TV classics: Leave it to Beaver
USA 1957-63, six seasons, 235 episodes, 30 minutes each, CBS / ABC, black & white. Cast: Jerry Mathers, Barbara Billingsley, Hugh Beaumont and Tony Dow.
Plot summary: If there’s trouble, trust the Beaver to get into it and fast.
Review: There are a couple of TV shows that stay with us like fond memories of a better past. It doesn’t matter if everything was really better, they make us feel it was, instilling in us a sentiment of nostalgia and warmth. The word nostalgia may be misleading because it often triggers a certain aftertaste for those who dislike the word for its supposed backwardness. For me, it rather stands for a tristful feeling, a longing for something some of us remember we once had.
Leaver it to Beaver is one of those shows, sparking memories of the charm and simplicity of bygone childhood days. As the first show to look at life from a child’s perspective, it probably doesn’t come as a surprise to feel that way. I may have been a girl, all dressed up in fancy dresses and patent leather shoes, but I still relate to the Beaver and the way he reacted. Watching his adventures today reminds me of my own mishaps and questions, of long summers, home-cooked family meals and playing outside.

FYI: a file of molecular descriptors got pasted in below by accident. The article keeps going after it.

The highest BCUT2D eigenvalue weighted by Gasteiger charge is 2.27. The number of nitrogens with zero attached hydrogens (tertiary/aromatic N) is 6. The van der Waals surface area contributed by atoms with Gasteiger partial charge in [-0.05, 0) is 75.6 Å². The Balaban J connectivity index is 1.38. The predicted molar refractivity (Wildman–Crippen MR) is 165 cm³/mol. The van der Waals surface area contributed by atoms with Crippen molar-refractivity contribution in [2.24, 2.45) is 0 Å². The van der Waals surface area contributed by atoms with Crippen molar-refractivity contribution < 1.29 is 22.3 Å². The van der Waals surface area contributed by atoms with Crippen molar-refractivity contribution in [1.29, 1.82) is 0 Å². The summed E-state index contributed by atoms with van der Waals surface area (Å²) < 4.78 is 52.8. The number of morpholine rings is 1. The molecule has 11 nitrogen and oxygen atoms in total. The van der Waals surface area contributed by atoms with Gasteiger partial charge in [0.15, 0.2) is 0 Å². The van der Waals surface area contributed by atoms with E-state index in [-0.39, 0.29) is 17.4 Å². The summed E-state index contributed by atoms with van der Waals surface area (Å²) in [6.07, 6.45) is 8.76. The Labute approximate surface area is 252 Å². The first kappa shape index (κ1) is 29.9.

Based on real children, their speech patterns, games and little white lies, the show was playfully realistic when it first went on the air in 1957 and remains like a time capsule, a document of a different age for children and parents alike. I wonder how children feel about this classic show today? How many still grow up as lighthearted as Beaver, with such loving parents who allow them to explore the neighborhood with their siblings or friends? Of course, Barbara Billings portrayed the epitomized mother and housewife, supported by Hugh Beaumont as an ever exerted father – no real parent can hold a candle to an image like that. But isn’t it that exact cocoon of love and goodness the show created that still resonates today? Could it be that we long for gentler answers to problems a lot of parents are still facing these days?
In thirty minute installments, Leave it to Beaver seems to have the answers to those questions, to our longing for a quieter life. With the complete six seasons available on DVD, thirty-nine episodes each, we can revisit the past at least for a little while and pass it on to the next generation.